We're just saying there's a difference, that's all. Just that they're not 100% equal in terms of difficulty. Not that you're going to be working 24/7 at Hopkins or skating by with straight As and 24/7 partying at Yale. People should absolutely figure out what kind of environment they're looking for and use fit as the key feature when choosing a school, but these types of differences may play a part in choosing a school for some people, so it might be important to loosely stratify them. I would never tell someone go to Brown over Princeton because Brown is easy and Princeton is hard. I would tell them go to whichever they like best (however they choose to define that). Just be aware that they are different environments and time will have to be allocated differently at both places. That's all.
 

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I like your sense of humor.

I'm from Maryland and about 12 kids in my grad class went to Hopkins. 10 were pre-med, all smart as a whip.

One is starting medical school, 1 is currently applying, and the rest ended up with sub-3.0's and got screened out by the in house committee. One ended up withdrawing and going to counseling.


I'm sure they all dicked around for 4 years, and didn't work hard at all.
md-2010, sorry to hear about your friends I didn't mean to be vindictive.
 
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md-2020

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md-2010, sorry to hear about your friends I didn't mean to be vindictive.
Oh, don't get me wrong, no personal offense was taken :)


I was just saying that sweeping statements such as "no one does this" or "everyone does this" should be carefully considered. JHU is a tough school. Brown is a tough school. They're different for every individual (I'm sure plenty of Brown kids work very hard to get decent grades), but to disregard the established JHU-esque school policy of grade deflation is not accurate.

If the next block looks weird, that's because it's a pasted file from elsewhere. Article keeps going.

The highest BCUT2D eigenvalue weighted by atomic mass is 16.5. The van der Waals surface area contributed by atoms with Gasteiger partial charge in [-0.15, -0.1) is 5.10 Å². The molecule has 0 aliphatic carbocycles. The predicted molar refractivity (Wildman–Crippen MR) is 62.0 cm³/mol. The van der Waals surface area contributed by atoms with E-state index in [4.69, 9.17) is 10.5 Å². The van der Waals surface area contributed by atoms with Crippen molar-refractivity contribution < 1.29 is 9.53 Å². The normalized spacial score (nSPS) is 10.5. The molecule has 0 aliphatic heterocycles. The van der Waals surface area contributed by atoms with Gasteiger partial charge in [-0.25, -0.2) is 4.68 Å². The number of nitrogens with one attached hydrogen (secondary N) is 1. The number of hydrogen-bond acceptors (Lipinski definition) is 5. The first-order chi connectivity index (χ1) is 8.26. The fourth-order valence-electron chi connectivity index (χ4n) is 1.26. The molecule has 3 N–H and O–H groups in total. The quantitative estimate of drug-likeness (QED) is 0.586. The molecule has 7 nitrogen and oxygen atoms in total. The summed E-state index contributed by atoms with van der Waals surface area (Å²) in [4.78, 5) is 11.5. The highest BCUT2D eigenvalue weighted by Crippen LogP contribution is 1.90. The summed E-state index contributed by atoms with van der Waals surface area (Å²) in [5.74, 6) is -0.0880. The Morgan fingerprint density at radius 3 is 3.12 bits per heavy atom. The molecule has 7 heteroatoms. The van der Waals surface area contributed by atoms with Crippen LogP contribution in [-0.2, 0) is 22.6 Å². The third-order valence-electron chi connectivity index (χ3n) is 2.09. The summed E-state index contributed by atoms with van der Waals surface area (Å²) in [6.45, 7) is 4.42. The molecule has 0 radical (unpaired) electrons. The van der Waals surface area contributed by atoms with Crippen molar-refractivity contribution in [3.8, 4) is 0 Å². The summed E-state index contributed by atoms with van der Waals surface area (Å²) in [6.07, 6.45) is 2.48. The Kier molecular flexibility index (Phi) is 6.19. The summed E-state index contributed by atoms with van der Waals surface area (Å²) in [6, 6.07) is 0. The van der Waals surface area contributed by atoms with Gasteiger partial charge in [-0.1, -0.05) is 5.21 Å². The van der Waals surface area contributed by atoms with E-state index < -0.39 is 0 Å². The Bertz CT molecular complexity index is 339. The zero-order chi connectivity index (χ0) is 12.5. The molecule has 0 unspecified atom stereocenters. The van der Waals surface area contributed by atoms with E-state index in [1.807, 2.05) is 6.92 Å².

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ZedsDed

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They are all very difficult
You can't really argue 50% A's vs 33% A's between equally impressive student bodies will lead to no differences in difficulty! If you were told your life depended on making a 3.75+ GPA, you really wouldn't care whether you were put at Brown or Hopkins?
@RustBeltOnc In the case of Berkeley, we are often looking at 18% A's. Being motivated is not enough, everyone is motivated at these schools. Yes, if you are incredibly bright, then the differences are arbitrary. For the majority of people out there, the differences are meaningful.
 

RustBeltOnc

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@RustBeltOnc In the case of Berkeley, we are often looking at 18% A's. Being motivated is not enough, everyone is motivated at these schools. Yes, if you are incredibly bright, then the differences are arbitrary. For the majority of people out there, the differences are meaningful.
Put that way, I see your point.
 
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Hi! Doing some research on schools and I've narrowed my choice of schools that I want to early decision down to two schools, Swarthmore and Cornell. There's a huge list of pros and cons that I have for both of the two but I'm really finding it hard to decide which one I want to do pre-med in.

Cornell:
Pros: Huge Research school
Ivy League
Lots of People
Good mix of Social and academic enviroment

Cons: Grade Deflation
Weed out courses
Lots of people (Competition)